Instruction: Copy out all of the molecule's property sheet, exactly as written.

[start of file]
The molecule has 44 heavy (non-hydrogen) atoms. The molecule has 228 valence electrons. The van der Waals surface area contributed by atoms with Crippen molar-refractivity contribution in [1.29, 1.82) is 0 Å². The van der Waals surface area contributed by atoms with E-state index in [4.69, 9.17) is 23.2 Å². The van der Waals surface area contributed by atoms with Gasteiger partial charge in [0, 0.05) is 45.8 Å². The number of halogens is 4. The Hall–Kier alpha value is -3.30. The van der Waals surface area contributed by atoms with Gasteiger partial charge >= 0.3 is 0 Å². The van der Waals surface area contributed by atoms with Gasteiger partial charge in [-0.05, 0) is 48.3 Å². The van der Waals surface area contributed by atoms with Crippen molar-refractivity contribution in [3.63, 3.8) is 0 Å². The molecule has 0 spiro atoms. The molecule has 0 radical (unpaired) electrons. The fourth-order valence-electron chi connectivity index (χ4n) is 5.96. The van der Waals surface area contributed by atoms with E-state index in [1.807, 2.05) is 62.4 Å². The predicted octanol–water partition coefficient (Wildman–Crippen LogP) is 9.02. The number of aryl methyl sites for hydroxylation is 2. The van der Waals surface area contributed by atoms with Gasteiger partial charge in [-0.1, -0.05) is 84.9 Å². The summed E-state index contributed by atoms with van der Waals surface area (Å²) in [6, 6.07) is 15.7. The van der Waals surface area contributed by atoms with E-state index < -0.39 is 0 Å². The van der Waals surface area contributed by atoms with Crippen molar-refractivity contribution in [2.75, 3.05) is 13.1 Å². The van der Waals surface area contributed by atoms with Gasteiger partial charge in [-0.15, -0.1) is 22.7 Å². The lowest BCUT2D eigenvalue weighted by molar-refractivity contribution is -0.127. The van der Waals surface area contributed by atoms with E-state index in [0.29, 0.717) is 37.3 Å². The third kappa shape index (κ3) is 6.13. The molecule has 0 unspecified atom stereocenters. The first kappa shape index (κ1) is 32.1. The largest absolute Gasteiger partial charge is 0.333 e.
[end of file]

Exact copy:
The molecule has 44 heavy (non-hydrogen) atoms. The molecule has 228 valence electrons. The van der Waals surface area contributed by atoms with Crippen molar-refractivity contribution in [1.29, 1.82) is 0 Å². The van der Waals surface area contributed by atoms with E-state index in [4.69, 9.17) is 23.2 Å². The van der Waals surface area contributed by atoms with Gasteiger partial charge in [0, 0.05) is 45.8 Å². The number of halogens is 4. The Hall–Kier alpha value is -3.30. The van der Waals surface area contributed by atoms with Gasteiger partial charge >= 0.3 is 0 Å². The van der Waals surface area contributed by atoms with Gasteiger partial charge in [-0.05, 0) is 48.3 Å². The van der Waals surface area contributed by atoms with Crippen molar-refractivity contribution in [3.63, 3.8) is 0 Å². The molecule has 0 spiro atoms. The molecule has 0 radical (unpaired) electrons. The fourth-order valence-electron chi connectivity index (χ4n) is 5.96. The van der Waals surface area contributed by atoms with E-state index in [1.807, 2.05) is 62.4 Å². The predicted octanol–water partition coefficient (Wildman–Crippen LogP) is 9.02. The number of aryl methyl sites for hydroxylation is 2. The van der Waals surface area contributed by atoms with Gasteiger partial charge in [-0.1, -0.05) is 84.9 Å². The summed E-state index contributed by atoms with van der Waals surface area (Å²) in [6, 6.07) is 15.7. The van der Waals surface area contributed by atoms with E-state index < -0.39 is 0 Å². The van der Waals surface area contributed by atoms with Crippen molar-refractivity contribution in [2.75, 3.05) is 13.1 Å². The van der Waals surface area contributed by atoms with Gasteiger partial charge in [-0.15, -0.1) is 22.7 Å². The lowest BCUT2D eigenvalue weighted by molar-refractivity contribution is -0.127. The van der Waals surface area contributed by atoms with E-state index in [0.29, 0.717) is 37.3 Å². The third kappa shape index (κ3) is 6.13. The molecule has 0 unspecified atom stereocenters. The first kappa shape index (κ1) is 32.1. The largest absolute Gasteiger partial charge is 0.333 e.